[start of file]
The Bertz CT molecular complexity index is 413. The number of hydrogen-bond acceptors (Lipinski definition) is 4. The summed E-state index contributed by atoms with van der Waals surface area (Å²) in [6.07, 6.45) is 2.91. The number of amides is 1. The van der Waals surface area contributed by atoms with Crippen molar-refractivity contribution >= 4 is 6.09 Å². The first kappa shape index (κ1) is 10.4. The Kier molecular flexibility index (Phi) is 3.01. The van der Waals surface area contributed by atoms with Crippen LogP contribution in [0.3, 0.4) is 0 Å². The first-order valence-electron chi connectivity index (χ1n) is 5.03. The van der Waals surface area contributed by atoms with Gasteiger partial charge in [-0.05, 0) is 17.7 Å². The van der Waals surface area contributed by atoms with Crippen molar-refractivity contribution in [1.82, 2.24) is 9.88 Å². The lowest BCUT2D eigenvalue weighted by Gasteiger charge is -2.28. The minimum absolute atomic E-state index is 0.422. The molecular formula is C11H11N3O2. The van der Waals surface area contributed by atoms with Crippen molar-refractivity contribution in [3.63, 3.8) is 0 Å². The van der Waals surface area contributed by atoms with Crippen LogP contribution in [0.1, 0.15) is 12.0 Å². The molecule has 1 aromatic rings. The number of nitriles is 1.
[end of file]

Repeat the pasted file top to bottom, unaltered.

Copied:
The Bertz CT molecular complexity index is 413. The number of hydrogen-bond acceptors (Lipinski definition) is 4. The summed E-state index contributed by atoms with van der Waals surface area (Å²) in [6.07, 6.45) is 2.91. The number of amides is 1. The van der Waals surface area contributed by atoms with Crippen molar-refractivity contribution >= 4 is 6.09 Å². The first kappa shape index (κ1) is 10.4. The Kier molecular flexibility index (Phi) is 3.01. The van der Waals surface area contributed by atoms with Crippen LogP contribution in [0.3, 0.4) is 0 Å². The first-order valence-electron chi connectivity index (χ1n) is 5.03. The van der Waals surface area contributed by atoms with Gasteiger partial charge in [-0.05, 0) is 17.7 Å². The van der Waals surface area contributed by atoms with Crippen molar-refractivity contribution in [1.82, 2.24) is 9.88 Å². The lowest BCUT2D eigenvalue weighted by Gasteiger charge is -2.28. The minimum absolute atomic E-state index is 0.422. The molecular formula is C11H11N3O2. The van der Waals surface area contributed by atoms with Crippen molar-refractivity contribution in [3.63, 3.8) is 0 Å². The van der Waals surface area contributed by atoms with Crippen LogP contribution in [0.1, 0.15) is 12.0 Å². The molecule has 1 aromatic rings. The number of nitriles is 1.